Several years ago, Governor Snyder signed into law a July 1 deadline for the Legislature to complete the budget each year.  Although there are no penalties should they fail to do so, it is still a target that lawmakers work hard to meet.  This year, they were able to complete the process with a few days to spare.
The Omnibus Budget bill totals just over $59 billion in total spending that includes state and federal dollars.  This is an overall increase from the current year budget of $57.3 million. The total Omnibus Education budget, which includes K-12, Higher Education and Community Colleges, saw an overall reduction in total spending from $24.2 billion in the current year to $23.4 billion in the upcoming fiscal year.
On paper, most departments are receiving reductions in total funding.  However, that is almost exclusively due to the elimination of one-time state and federal funding included in the current year budget. Below is a brief breakdown of individual budgets by department:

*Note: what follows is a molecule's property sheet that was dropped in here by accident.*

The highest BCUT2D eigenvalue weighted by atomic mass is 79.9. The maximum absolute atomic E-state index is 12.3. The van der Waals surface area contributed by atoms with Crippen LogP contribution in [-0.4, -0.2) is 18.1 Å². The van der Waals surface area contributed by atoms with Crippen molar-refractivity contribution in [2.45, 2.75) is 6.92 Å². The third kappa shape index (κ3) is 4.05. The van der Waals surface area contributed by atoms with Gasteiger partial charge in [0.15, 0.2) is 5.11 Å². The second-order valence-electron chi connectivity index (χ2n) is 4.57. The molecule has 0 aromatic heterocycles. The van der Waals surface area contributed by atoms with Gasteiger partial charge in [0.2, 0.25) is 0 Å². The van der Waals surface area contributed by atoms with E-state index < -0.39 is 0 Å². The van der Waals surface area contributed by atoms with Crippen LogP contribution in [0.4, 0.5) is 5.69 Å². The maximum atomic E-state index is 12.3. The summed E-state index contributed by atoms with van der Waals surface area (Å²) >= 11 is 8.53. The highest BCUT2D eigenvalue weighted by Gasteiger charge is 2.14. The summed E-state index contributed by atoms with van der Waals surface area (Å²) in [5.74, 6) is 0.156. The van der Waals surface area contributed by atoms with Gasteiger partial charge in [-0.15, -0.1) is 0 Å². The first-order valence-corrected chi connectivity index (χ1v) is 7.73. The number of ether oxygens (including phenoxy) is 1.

The department receives a reduction in total funds from $168 million to $157 million.  This reduction stems primarily from a loss of one-time federal funds, as well as the transfer of the Office of Rural Development from the Department of Agriculture to the Department of Labor and Economic Opportunity.  The Legislature also added $3 million and created 6 FTEs for the Farm to Family program.
Attorney General
The Attorney General’s office saw an overall reduction of 9% due to the elimination of one-time funding in the current-year budget aimed at reducing the backlog on gun cases and for integration of the NextGen data system.  Setting those one-time programs aside, the Department will receive an approximately 2% economic adjustment along with the addition of 16 FTEs.